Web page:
Mortality takes back everything it gives, eventually. We grow weaker and weaker. We have to start watching where we place our feet to ensure we don’t fall and hurt ourselves. We have to check ourselves to make sure we used sugar in our food, instead of salt. Those pesky spices start to all look alike. We leave the stove burners or the oven on when we were sure we turned everything off.
My point is that I understand the cycle of life. I am in my early sixties and have experienced much of this process myself, though I don’t know what my mother has experienced. I don’t know how frustrating it is to forget everything, yet be aware that you are forgetting everything. Every book she picks up from her personal library is like reading the stories for the very first time. She has conversations over and over again, because she has forgotten she had them the first time.
Here is my question. If you have experienced these things, did they make you angry with the Lord, or just frustrated with life in general? In church Mother talked about me and my wife as her babysitters, rather than her children. I was hurt by the designation. I heard her make that reference multiple times in various conversations.
We don’t feel like we are babysitting a child. We are here to visit Mother and enjoy her company. Yes, at the same time we want to make sure she is safe, and that if anything were to happen someone would know where she was and be able to come to her aid, but a babysitter?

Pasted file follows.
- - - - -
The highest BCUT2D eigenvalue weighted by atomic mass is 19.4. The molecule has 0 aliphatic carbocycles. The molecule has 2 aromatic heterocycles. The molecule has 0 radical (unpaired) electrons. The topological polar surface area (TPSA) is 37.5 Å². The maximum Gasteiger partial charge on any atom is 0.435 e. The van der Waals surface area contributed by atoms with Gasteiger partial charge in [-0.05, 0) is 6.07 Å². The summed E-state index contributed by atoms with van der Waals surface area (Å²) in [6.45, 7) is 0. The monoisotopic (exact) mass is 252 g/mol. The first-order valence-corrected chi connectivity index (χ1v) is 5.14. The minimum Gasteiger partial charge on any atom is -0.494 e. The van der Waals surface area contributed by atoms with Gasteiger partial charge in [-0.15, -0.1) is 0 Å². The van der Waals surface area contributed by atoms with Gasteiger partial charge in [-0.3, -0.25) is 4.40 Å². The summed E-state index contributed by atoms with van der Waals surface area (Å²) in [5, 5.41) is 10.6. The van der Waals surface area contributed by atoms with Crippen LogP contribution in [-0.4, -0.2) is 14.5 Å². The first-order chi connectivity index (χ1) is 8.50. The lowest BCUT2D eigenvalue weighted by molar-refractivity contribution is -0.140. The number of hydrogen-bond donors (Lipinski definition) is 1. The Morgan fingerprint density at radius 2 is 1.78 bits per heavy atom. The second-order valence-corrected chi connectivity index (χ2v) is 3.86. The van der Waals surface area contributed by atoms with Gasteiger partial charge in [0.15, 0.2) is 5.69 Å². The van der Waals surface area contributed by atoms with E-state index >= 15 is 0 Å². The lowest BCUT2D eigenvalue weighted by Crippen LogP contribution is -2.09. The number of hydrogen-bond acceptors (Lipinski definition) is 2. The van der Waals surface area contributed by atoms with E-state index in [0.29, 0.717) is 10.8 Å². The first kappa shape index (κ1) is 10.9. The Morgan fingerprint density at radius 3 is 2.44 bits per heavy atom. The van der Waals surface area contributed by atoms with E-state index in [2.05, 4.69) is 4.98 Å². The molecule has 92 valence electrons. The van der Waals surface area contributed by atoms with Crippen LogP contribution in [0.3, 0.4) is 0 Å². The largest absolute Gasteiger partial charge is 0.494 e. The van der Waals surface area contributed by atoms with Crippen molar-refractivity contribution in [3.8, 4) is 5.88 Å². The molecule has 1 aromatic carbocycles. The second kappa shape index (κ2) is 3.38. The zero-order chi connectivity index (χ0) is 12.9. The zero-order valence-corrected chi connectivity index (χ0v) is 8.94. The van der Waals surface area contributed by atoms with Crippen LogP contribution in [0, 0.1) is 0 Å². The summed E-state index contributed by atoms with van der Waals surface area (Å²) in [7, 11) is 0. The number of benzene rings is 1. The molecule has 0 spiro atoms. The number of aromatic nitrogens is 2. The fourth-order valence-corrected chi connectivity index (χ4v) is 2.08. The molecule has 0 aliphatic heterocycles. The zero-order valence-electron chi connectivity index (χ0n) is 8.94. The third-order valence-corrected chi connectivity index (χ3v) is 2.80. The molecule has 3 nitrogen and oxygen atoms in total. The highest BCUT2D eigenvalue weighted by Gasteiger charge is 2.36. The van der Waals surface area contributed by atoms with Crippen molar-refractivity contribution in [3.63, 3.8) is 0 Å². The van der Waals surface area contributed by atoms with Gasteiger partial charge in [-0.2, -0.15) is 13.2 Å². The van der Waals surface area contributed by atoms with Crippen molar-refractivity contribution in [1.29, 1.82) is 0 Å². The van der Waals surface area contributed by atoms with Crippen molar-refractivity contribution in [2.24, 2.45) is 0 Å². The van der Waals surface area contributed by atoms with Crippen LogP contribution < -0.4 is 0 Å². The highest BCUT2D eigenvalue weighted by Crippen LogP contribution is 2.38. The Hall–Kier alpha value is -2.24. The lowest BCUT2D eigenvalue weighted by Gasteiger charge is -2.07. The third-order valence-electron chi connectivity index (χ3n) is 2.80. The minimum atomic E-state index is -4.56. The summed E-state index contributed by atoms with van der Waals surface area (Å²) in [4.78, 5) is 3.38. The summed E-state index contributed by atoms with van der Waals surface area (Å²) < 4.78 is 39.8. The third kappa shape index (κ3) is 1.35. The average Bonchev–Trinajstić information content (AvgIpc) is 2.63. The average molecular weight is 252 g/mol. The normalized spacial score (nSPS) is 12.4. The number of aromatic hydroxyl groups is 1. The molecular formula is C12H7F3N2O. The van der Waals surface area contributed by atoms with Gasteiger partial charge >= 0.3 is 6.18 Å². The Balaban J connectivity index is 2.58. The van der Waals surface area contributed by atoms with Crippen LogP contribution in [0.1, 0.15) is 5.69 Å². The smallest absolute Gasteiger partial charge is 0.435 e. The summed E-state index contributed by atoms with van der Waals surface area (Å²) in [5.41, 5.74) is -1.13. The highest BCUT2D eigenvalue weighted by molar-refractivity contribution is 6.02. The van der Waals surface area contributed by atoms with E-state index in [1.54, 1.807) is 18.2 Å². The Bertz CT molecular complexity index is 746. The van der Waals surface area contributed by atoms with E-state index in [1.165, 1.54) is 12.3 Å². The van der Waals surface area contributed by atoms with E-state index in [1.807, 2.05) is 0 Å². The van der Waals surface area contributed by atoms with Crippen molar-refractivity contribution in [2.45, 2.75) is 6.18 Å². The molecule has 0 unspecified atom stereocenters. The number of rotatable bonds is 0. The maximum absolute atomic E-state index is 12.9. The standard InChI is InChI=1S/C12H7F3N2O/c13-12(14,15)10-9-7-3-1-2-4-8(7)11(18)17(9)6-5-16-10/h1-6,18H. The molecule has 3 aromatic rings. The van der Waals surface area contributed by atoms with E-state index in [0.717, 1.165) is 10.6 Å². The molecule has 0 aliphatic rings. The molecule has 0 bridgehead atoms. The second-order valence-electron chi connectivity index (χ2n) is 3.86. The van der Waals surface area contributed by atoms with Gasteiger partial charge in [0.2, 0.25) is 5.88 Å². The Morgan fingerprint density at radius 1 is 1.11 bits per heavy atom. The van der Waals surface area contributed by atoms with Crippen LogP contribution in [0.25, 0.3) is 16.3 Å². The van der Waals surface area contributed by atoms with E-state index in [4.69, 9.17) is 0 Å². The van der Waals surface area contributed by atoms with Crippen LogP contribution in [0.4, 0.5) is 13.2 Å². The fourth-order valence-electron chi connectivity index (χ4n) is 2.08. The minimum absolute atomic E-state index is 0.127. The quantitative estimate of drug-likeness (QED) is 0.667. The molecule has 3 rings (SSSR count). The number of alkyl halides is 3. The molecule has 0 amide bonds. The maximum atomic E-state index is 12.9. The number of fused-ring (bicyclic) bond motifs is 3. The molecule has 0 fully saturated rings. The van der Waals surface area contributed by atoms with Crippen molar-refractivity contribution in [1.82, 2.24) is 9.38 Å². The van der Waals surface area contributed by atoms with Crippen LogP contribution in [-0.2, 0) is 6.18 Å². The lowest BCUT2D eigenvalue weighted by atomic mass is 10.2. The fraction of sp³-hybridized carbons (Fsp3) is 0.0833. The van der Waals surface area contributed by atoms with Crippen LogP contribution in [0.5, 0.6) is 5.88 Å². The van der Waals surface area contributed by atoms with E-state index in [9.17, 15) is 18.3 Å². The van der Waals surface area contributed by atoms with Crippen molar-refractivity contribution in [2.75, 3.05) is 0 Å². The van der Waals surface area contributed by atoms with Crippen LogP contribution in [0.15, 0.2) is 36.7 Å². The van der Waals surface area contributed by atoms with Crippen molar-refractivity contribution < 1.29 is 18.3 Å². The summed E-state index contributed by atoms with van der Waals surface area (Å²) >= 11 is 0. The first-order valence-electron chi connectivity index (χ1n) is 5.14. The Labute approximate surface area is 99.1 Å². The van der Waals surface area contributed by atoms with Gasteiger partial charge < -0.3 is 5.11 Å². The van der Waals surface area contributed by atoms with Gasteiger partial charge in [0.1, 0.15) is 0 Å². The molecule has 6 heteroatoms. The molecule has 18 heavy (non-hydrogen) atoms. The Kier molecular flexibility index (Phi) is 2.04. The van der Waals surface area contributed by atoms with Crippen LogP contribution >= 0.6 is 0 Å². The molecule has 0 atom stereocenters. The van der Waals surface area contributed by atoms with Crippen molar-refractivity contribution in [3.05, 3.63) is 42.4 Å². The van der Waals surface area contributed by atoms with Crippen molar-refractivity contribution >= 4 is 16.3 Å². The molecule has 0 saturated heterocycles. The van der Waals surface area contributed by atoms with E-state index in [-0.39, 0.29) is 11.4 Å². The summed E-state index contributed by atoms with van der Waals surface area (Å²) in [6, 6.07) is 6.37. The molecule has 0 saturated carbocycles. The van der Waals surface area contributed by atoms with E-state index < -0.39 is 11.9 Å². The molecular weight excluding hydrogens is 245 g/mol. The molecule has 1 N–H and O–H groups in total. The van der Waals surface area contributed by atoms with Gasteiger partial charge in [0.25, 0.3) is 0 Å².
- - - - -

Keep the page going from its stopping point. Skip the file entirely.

She seems highly resentful that we make arrangements to always have someone else in the home with her so she isn’t alone. She doesn’t view this display of filial concern with gratitude, but with distrust and resentment. We try to let her call the shots and do what she wants to do, but even she can admit that her limitations are beginning to get in the way of complete independence.
So how do you feel as you see your former self slipping away? Is there a way to view that with any sense of resignation or acceptance? Is there a way to still feel grateful to God for what you can still do, looking forward to the day when you will receive your release from the increasing state of bondage we call old age?
Sometimes I wonder if accepting old age is like accepting cancer, but it just eats away at us longer than cancer does. Some are lucky to meet death with a full head of hair and a healthy body, but most don’t. How can your loved ones step in and help? Is the anger/frustration directed at God or your children? Surely it can’t be directed at yourself, since you have no control over the loss that naturally occurs to us all.
Any insights, suggestions, or personal stories will be gratefully appreciated. All I want is to not be offended by my mother’s increasing resistance to our help as she continues to try to feel forever young.